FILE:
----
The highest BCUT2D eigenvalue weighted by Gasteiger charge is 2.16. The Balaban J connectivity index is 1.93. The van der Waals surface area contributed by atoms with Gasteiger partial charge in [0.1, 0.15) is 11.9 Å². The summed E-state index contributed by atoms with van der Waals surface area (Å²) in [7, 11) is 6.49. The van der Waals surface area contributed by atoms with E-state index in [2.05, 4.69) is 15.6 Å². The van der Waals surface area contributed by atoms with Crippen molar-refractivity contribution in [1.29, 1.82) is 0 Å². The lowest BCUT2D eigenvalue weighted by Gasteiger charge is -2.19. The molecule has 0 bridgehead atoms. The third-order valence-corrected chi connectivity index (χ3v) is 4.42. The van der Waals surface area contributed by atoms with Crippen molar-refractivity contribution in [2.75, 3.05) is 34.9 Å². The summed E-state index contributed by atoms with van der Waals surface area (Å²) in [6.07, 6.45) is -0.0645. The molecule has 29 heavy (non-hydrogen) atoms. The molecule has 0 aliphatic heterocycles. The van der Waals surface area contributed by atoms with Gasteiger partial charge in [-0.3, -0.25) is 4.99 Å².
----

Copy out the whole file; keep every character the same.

The highest BCUT2D eigenvalue weighted by Gasteiger charge is 2.16. The Balaban J connectivity index is 1.93. The van der Waals surface area contributed by atoms with Gasteiger partial charge in [0.1, 0.15) is 11.9 Å². The summed E-state index contributed by atoms with van der Waals surface area (Å²) in [7, 11) is 6.49. The van der Waals surface area contributed by atoms with E-state index in [2.05, 4.69) is 15.6 Å². The van der Waals surface area contributed by atoms with Crippen molar-refractivity contribution in [1.29, 1.82) is 0 Å². The lowest BCUT2D eigenvalue weighted by Gasteiger charge is -2.19. The molecule has 0 bridgehead atoms. The third-order valence-corrected chi connectivity index (χ3v) is 4.42. The van der Waals surface area contributed by atoms with Crippen molar-refractivity contribution in [2.75, 3.05) is 34.9 Å². The summed E-state index contributed by atoms with van der Waals surface area (Å²) in [6.07, 6.45) is -0.0645. The molecule has 29 heavy (non-hydrogen) atoms. The molecule has 0 aliphatic heterocycles. The van der Waals surface area contributed by atoms with Gasteiger partial charge in [-0.3, -0.25) is 4.99 Å².